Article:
The question of how Programs can enter the "real world" takes on new dimensions within this framework. Bear in mind that the Grid is not the old Encom system. It has many new rules and features created by Kevin Flynn. One of those aspects is "digital DNA"; Flynn desired fully humanoid avatars in the Grid, and used himself as a template. Some of this is acted out in the Tron: Betrayal graphic novel.
It seems that each Program in the grid contains a "genetic algorithm" capable of extrapolating the DNA code for a conventional human body. One hypothesis might be that when a Program possessing this digital DNA is reconstructed by the portal (formerly digitizing laser), the sheer amount of energy required for energy to matter construction is being handily supplied by the raw stuff of subspace - by the Grid's side of the fence. Note that the portal on the Grid's end appears to be using vast quantities of energy and radiation, as if there's plenty of it to extract from that reality. (Flynn does say the portal draws massive power, thus the time limit, but it could be that the drain is bad for holding the reality of the city together.)
Finally, as for Clu's plot to enter the real world with an army in tow, while this is fantastical and seems silly, there is an ominous possibility. Clu knows what Flynn knows, remember, and Flynn remarks at some point that Clu must have figured something out - cracked some problem. Perhaps, originally, Programs could not entirely exit the Grid, but that's what Clu devised in the 1000 subjective years Flynn was trapped. Or Clu discovered something more dangerous, like how to create a larger portal. I imagine that had Clu succeeded, there wouldn't have been a stream of Black Guards exiting the basement of Flynn's arcade one at a time. But more a massive subspace rupture; imagine an explosion taking out the entire city as a huge portal is opened, powered by the other side.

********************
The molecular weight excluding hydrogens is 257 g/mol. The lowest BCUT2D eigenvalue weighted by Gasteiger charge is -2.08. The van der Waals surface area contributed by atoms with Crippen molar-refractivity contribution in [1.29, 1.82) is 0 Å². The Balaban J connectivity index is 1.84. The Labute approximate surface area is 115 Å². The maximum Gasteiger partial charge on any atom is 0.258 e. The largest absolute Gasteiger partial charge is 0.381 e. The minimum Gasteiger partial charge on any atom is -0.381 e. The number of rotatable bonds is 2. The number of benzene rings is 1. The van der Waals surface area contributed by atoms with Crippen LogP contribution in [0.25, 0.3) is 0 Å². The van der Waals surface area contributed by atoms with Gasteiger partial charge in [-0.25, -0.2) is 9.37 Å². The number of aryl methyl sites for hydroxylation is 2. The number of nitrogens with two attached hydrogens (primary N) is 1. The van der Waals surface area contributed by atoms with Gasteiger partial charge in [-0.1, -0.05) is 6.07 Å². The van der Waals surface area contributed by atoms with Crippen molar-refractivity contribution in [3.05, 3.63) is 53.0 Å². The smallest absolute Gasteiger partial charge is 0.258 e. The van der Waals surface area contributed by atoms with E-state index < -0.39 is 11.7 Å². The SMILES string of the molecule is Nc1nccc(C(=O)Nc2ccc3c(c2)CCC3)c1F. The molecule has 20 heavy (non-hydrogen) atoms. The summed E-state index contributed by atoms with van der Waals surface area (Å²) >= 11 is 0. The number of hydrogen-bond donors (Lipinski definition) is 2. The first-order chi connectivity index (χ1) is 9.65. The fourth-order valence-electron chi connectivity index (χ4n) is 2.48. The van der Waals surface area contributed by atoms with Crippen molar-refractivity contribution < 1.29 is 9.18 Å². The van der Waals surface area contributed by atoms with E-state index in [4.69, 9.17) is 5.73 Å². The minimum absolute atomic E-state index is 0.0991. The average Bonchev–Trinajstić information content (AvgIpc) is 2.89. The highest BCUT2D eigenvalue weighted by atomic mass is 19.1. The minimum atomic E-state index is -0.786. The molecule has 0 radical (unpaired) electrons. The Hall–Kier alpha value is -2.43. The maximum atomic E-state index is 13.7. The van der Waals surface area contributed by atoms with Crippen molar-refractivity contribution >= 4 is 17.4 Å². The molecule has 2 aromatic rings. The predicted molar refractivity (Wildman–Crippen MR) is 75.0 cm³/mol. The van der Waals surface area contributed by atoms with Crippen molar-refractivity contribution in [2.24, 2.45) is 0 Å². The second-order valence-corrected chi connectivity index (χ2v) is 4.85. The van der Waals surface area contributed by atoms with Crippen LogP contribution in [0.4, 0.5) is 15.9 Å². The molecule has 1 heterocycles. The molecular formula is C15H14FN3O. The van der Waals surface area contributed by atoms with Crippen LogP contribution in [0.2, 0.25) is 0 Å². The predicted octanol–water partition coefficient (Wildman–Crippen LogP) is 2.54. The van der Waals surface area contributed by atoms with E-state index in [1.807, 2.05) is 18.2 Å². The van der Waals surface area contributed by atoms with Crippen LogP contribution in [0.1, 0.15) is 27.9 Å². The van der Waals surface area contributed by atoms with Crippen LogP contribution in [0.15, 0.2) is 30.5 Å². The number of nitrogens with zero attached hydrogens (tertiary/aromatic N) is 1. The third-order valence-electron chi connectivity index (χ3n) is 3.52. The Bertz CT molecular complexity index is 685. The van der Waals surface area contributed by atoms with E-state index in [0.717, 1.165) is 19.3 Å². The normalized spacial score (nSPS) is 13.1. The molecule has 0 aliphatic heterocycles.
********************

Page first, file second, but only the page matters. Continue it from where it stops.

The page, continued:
(Folks stopping to wonder how Clu expected his resources and technology to function in the real world should know that the Grid's reality is a much truer simulation of the real laws of physics because Flynn made it that way. His goal was to research technology in the grid that could apply to the real world. Years of research happening in just weeks of real time. While seemingly magical, the devices in the Grid have actual components such as power cores and moving parts - they're just terribly advanced. Remember, it's a thousand years worth of development. The 80's neon styling of that hardware may seem like a silly thing to see manifesting in reality, but there's no indication the capabilities of technology might not have been deadly serious when reconstituted with real matter, in our world.)